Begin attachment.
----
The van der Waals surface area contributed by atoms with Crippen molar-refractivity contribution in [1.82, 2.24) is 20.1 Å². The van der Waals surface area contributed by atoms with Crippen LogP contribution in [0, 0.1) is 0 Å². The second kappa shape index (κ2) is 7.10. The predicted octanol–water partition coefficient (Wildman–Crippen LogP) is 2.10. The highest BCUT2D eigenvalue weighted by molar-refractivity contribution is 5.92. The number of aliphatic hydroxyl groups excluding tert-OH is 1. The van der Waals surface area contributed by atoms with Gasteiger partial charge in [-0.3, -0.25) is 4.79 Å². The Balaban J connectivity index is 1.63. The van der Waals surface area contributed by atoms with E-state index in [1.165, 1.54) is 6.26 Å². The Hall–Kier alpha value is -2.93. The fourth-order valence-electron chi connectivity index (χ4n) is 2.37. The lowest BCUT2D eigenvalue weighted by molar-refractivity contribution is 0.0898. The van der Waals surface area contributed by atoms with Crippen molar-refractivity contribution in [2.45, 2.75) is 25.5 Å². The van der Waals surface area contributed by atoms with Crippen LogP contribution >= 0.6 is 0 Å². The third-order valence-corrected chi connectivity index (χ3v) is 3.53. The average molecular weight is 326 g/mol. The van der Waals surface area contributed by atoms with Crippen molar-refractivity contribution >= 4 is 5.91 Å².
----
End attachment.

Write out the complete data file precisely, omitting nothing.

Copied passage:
The van der Waals surface area contributed by atoms with Crippen molar-refractivity contribution in [1.82, 2.24) is 20.1 Å². The van der Waals surface area contributed by atoms with Crippen LogP contribution in [0, 0.1) is 0 Å². The second kappa shape index (κ2) is 7.10. The predicted octanol–water partition coefficient (Wildman–Crippen LogP) is 2.10. The highest BCUT2D eigenvalue weighted by molar-refractivity contribution is 5.92. The number of aliphatic hydroxyl groups excluding tert-OH is 1. The van der Waals surface area contributed by atoms with Gasteiger partial charge in [-0.3, -0.25) is 4.79 Å². The Balaban J connectivity index is 1.63. The van der Waals surface area contributed by atoms with E-state index in [1.165, 1.54) is 6.26 Å². The Hall–Kier alpha value is -2.93. The fourth-order valence-electron chi connectivity index (χ4n) is 2.37. The lowest BCUT2D eigenvalue weighted by molar-refractivity contribution is 0.0898. The van der Waals surface area contributed by atoms with Crippen molar-refractivity contribution in [2.45, 2.75) is 25.5 Å². The van der Waals surface area contributed by atoms with Crippen LogP contribution >= 0.6 is 0 Å². The third-order valence-corrected chi connectivity index (χ3v) is 3.53. The average molecular weight is 326 g/mol. The van der Waals surface area contributed by atoms with Crippen molar-refractivity contribution >= 4 is 5.91 Å².